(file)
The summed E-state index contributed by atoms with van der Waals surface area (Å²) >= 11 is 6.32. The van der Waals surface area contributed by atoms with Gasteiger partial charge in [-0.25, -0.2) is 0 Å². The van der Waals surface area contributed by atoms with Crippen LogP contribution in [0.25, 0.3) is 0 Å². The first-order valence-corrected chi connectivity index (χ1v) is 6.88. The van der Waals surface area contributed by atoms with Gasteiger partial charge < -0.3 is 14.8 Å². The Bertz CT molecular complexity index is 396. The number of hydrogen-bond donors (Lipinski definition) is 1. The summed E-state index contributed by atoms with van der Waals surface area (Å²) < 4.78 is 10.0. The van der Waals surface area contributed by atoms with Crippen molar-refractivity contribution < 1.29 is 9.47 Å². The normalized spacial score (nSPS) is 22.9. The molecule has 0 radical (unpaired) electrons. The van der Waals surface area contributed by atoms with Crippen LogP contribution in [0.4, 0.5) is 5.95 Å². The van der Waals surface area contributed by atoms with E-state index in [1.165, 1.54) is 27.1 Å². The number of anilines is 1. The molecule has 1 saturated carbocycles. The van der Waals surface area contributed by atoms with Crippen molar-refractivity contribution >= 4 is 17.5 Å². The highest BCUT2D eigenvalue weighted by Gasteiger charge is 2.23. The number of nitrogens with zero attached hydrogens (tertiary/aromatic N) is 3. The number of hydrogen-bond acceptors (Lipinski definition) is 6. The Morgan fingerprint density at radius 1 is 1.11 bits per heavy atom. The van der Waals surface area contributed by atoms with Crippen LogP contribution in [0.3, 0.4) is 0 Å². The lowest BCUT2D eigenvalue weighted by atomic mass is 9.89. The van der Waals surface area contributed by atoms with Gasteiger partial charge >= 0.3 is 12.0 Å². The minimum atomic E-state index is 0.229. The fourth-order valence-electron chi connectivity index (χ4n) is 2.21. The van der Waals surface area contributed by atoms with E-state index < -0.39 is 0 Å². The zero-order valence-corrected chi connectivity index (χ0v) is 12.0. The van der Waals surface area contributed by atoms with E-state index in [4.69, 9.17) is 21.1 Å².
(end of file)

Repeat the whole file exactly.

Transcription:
The summed E-state index contributed by atoms with van der Waals surface area (Å²) >= 11 is 6.32. The van der Waals surface area contributed by atoms with Gasteiger partial charge in [-0.25, -0.2) is 0 Å². The van der Waals surface area contributed by atoms with Crippen LogP contribution in [0.25, 0.3) is 0 Å². The first-order valence-corrected chi connectivity index (χ1v) is 6.88. The van der Waals surface area contributed by atoms with Gasteiger partial charge < -0.3 is 14.8 Å². The Bertz CT molecular complexity index is 396. The number of hydrogen-bond donors (Lipinski definition) is 1. The summed E-state index contributed by atoms with van der Waals surface area (Å²) < 4.78 is 10.0. The van der Waals surface area contributed by atoms with Crippen molar-refractivity contribution < 1.29 is 9.47 Å². The normalized spacial score (nSPS) is 22.9. The molecule has 0 radical (unpaired) electrons. The van der Waals surface area contributed by atoms with Crippen LogP contribution in [0.4, 0.5) is 5.95 Å². The van der Waals surface area contributed by atoms with E-state index in [1.165, 1.54) is 27.1 Å². The number of anilines is 1. The molecule has 1 saturated carbocycles. The van der Waals surface area contributed by atoms with Crippen molar-refractivity contribution >= 4 is 17.5 Å². The highest BCUT2D eigenvalue weighted by Gasteiger charge is 2.23. The number of nitrogens with zero attached hydrogens (tertiary/aromatic N) is 3. The number of hydrogen-bond acceptors (Lipinski definition) is 6. The Morgan fingerprint density at radius 1 is 1.11 bits per heavy atom. The van der Waals surface area contributed by atoms with Crippen LogP contribution in [0.3, 0.4) is 0 Å². The lowest BCUT2D eigenvalue weighted by atomic mass is 9.89. The van der Waals surface area contributed by atoms with Gasteiger partial charge >= 0.3 is 12.0 Å². The minimum atomic E-state index is 0.229. The fourth-order valence-electron chi connectivity index (χ4n) is 2.21. The van der Waals surface area contributed by atoms with E-state index < -0.39 is 0 Å². The zero-order valence-corrected chi connectivity index (χ0v) is 12.0. The van der Waals surface area contributed by atoms with E-state index in [4.69, 9.17) is 21.1 Å².